Bank analysts warm to impact of RBS’s Libor fine
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Bank analysts warm to impact of RBS’s Libor fine

Bank analysts have come out broadly positive on Royal Bank of Scotland’s agreement with UK and US financial regulators to pay a combined fine of £390 million to settle charges its investment banking arm manipulated Libor.

In a settlement that follows similar Libor-related fines paid by Barclays and UBS, RBS has agreed to pay the UK’s Financial Services Authority (FSA) £87.5 million, and $325 million and $150 million to the US’s Commodity Futures Trading Commission and Department of Justice (DoJ), to settle their investigations. In a research note, analysts at BernsteinResearch wrote: “This settlement sits within market expectations, coming in between the Barclays (£290 million/$450 million) and UBS fines (£940 million/$1.5 billion).”

They added: “Most importantly, today’s announcement draws a line under the Libor saga across the regulatory bodies that supervise RBS, notably the DoJ and FSA. This is positive for the stock, as the Libor scandal had brought uncertainty due to the wide range of possible fines/settlements.”

Bank analysts at Deutsche Bank, which maintains its hold rating on RBS’s stock, had calculated Libor-related fines of up to £500 million, but that the announced figure is substantially lower marks a “minor positive for us”, they wrote.

John Hourican, RBS’s investment banking head

Even the departure of John Hourican, the chief executive of RBS’s markets and international banking division, has failed to dent analysts’ optimism on RBS’s share price, which BernsteinResearch analysts rate as outperform. “John had a significant role to play in RBS’s restructuring of the investment bank but his departure at this stage will be less felt than say a few years’ back,” the BernsteinResearch analysts wrote. “There was significant pressure on RBS management in 2008 to do ‘a UBS’ with the investment bank. However, the decision to retain it has paid rich dividends.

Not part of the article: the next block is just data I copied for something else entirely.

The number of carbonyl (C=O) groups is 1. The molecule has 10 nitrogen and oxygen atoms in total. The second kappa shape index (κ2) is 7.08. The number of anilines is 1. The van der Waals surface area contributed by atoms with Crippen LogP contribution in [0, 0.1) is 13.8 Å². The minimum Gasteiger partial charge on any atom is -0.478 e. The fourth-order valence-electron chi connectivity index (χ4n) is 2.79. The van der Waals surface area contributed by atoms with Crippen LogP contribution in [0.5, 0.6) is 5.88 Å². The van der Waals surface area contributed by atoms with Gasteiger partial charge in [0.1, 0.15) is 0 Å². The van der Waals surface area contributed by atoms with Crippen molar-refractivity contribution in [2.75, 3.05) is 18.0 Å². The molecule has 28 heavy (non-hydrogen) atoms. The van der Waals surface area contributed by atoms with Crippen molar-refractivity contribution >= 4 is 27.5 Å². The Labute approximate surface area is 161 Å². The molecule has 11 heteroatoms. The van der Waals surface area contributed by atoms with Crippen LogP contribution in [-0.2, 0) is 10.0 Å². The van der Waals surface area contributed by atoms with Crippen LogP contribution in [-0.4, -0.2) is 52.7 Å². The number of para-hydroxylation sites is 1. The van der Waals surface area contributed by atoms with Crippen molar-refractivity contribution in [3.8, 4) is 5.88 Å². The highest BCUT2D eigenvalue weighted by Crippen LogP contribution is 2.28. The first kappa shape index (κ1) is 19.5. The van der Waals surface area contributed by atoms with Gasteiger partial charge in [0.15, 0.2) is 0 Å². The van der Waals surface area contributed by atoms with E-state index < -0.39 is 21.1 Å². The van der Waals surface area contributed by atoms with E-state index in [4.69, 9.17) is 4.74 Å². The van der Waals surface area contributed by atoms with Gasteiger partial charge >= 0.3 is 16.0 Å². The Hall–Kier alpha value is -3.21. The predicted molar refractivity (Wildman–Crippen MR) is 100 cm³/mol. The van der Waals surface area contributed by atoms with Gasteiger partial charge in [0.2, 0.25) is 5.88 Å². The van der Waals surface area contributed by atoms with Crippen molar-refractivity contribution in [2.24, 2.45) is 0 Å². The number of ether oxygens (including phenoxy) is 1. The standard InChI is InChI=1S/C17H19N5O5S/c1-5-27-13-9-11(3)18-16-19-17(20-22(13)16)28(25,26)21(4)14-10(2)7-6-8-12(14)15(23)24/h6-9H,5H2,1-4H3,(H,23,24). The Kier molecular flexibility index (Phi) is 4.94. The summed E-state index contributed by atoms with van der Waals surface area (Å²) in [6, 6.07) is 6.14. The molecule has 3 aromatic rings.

“The unit has played its key role for which it was kept since 2008 – boosting earnings (contributed to around 55% of group earnings in the past four years) and capital to the group, giving the bank the marginal capacity to write down its non-core book – all when its fixed income franchise booked windfalls as central banks printed money.”

However, Ian Gordon, bank analyst at Investec Securities, who maintains his long-held sell rating, said that even though they see the “financial impact of Libor as relatively modest”, the prospect for plumper returns on RBS stock do not look good.

“Given weak (or negative) loan growth in many of its ‘core’ businesses – primarily a function of the weak macro backdrop – we continue to see a very slow pace of recovery with, after five years of heavy losses, an RoE of 2% in 2013e, 4% in 2014e and 6% in 2015e,” wrote Gordon.

“Such returns do not, in our view, support the current share price, with RBS now trading on c.0.73x tNAV – broadly in line with Barclays (Buy).”

This, in turn, raises the perennial question of what should the UK government do with its 81% shareholding in RBS, a question that Vince Cable, business secretary, seemingly addressed on Wednesday when he resuscitated the idea of distributing shares to the UK public.

On this issue, Gordon wrote: “It provides mild entertainment to hear Vince Cable’s discussion of a Boris Yeltsin-style distribution of free shares in RBS as a possible part of a return of RBS to the private sector. Vince appears more realistic in acknowledging that full nationalization is no longer an option and privatization is a distant concept.

“Indeed, near-term, the UK government’s 81% stake will probably only be reduced if the FPC forces through fresh dilution as part of its recapitalization agenda – something current shareholders must fervently hope to avoid.”